The engine house is a long, narrow single-storey structure, split over two levels and now used as an office and store. The raised section of roof had two glazing bands above the upper purlin, but was not available for internal inspection. The western part of the engine house has been extensively modified with modern finishes and changes in floor level hiding any surviving original features, but within a small cupboard, green glazed tiles on the southern face of the northern wall are identical to those in the engine house of the adjacent Queen Street Mill. The timber-clad ceiling also survives. Steel I-section beams forming the tie-beams of the trusses would have been used during the installation and maintenance of the engine. The south-eastern part of the boiler house retains elements of the inserted electrical sub-station, including a cambered brick arch at its western end, which may be a niche for a fuse array. The economiser retains its roof-top water tank and a cast-iron lintel for the aperture housing the flue between the boilers and economiser, and a cambered-arch six-light window.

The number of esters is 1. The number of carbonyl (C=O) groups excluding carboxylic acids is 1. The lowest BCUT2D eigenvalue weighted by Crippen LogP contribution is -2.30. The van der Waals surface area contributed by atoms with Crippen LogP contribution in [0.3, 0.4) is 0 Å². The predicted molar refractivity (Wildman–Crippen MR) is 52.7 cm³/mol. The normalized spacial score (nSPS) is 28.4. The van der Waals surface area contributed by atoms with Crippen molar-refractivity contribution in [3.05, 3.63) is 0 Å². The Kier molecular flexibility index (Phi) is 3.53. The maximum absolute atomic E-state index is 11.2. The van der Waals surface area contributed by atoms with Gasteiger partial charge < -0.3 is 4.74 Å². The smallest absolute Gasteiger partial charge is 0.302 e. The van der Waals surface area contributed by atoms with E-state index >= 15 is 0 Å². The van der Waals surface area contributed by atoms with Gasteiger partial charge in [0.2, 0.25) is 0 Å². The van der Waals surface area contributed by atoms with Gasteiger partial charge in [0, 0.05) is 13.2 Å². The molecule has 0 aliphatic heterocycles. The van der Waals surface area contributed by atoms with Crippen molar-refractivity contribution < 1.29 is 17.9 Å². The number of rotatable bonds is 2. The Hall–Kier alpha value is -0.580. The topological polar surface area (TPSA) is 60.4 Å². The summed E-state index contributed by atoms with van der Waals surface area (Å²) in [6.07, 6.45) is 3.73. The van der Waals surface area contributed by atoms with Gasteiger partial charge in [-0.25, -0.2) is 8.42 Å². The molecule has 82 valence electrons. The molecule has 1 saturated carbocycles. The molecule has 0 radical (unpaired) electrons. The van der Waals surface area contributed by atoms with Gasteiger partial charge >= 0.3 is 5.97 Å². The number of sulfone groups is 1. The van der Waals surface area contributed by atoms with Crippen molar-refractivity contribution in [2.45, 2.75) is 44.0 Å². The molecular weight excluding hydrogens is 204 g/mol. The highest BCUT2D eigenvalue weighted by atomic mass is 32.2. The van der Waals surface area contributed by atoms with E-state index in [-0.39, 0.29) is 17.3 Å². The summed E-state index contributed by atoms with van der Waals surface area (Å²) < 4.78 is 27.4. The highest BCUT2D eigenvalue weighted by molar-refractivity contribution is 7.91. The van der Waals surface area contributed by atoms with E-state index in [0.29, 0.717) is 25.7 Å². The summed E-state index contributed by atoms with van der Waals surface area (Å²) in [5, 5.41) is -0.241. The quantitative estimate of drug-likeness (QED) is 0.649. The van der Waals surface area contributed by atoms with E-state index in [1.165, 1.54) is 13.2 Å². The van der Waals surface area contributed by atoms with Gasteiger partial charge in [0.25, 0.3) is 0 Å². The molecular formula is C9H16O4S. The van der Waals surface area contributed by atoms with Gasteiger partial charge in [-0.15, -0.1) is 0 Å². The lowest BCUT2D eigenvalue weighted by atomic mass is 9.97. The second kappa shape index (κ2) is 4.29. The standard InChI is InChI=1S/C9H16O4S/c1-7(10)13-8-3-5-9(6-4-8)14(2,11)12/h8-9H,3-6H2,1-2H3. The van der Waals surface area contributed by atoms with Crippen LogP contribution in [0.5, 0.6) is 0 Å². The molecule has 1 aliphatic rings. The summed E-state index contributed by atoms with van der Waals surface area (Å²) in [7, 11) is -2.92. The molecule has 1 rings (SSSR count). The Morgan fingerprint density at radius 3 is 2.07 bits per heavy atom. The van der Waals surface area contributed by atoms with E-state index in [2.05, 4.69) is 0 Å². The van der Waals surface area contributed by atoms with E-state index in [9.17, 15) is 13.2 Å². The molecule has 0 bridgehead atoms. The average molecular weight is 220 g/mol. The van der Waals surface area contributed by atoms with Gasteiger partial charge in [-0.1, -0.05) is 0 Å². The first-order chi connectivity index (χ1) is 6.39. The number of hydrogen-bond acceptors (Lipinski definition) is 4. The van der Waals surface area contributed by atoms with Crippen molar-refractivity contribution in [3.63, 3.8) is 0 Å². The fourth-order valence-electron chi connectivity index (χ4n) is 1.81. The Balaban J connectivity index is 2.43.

King’s Mill was built for the firm of Mason, West, and Bather, and was put into production in September 1912. It was known locally as ‘Dawdy’s Mill’, after one of the partners, George Mason, and the mill engine was named ‘William’ after William West. In 1960 the mill was taken over by John Grey Ltd, who also owned Livingstone and Cameron Mills in Burnley. The new firm immediately implemented a three-shift system at the mill. King’s Mill was the last of those owned by John Grey Ltd to remain in operation, and did not close until the early 1980s. At the time of inspection the mill buildings were used by a variety of small businesses.